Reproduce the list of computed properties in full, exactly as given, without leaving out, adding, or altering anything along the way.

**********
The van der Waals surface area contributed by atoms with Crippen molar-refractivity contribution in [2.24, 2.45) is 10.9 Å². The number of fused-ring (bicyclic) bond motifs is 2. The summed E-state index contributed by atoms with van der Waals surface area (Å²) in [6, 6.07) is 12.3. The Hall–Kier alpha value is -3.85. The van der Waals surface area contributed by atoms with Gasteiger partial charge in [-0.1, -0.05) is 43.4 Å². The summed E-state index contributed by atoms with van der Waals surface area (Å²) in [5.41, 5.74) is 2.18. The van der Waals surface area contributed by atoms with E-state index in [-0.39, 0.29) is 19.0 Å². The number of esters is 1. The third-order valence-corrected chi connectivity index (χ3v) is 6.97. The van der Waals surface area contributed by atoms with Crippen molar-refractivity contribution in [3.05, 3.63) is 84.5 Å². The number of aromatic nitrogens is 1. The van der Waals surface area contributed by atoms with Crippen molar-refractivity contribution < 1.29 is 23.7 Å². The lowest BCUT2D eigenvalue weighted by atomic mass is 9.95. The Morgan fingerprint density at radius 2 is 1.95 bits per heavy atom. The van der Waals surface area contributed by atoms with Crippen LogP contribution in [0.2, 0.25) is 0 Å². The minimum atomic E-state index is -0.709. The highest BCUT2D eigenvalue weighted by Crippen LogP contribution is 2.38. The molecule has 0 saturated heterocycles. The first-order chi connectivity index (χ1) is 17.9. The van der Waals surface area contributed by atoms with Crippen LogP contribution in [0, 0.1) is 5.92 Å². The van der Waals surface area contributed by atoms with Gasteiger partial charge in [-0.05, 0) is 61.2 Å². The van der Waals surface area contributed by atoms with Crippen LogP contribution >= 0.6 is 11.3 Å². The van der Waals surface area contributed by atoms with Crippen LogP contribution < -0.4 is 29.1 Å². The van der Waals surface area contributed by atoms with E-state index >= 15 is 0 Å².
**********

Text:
The van der Waals surface area contributed by atoms with Crippen molar-refractivity contribution in [2.24, 2.45) is 10.9 Å². The number of fused-ring (bicyclic) bond motifs is 2. The summed E-state index contributed by atoms with van der Waals surface area (Å²) in [6, 6.07) is 12.3. The Hall–Kier alpha value is -3.85. The van der Waals surface area contributed by atoms with Gasteiger partial charge in [-0.1, -0.05) is 43.4 Å². The summed E-state index contributed by atoms with van der Waals surface area (Å²) in [5.41, 5.74) is 2.18. The van der Waals surface area contributed by atoms with E-state index in [-0.39, 0.29) is 19.0 Å². The number of esters is 1. The third-order valence-corrected chi connectivity index (χ3v) is 6.97. The van der Waals surface area contributed by atoms with Crippen molar-refractivity contribution in [3.05, 3.63) is 84.5 Å². The number of aromatic nitrogens is 1. The van der Waals surface area contributed by atoms with Crippen molar-refractivity contribution < 1.29 is 23.7 Å². The lowest BCUT2D eigenvalue weighted by atomic mass is 9.95. The Morgan fingerprint density at radius 2 is 1.95 bits per heavy atom. The van der Waals surface area contributed by atoms with Crippen LogP contribution in [0.2, 0.25) is 0 Å². The minimum atomic E-state index is -0.709. The highest BCUT2D eigenvalue weighted by Crippen LogP contribution is 2.38. The molecule has 0 saturated heterocycles. The first-order chi connectivity index (χ1) is 17.9. The van der Waals surface area contributed by atoms with Crippen LogP contribution in [0, 0.1) is 5.92 Å². The van der Waals surface area contributed by atoms with Gasteiger partial charge in [-0.05, 0) is 61.2 Å². The van der Waals surface area contributed by atoms with Crippen LogP contribution >= 0.6 is 11.3 Å². The van der Waals surface area contributed by atoms with Crippen LogP contribution < -0.4 is 29.1 Å². The van der Waals surface area contributed by atoms with E-state index >= 15 is 0 Å².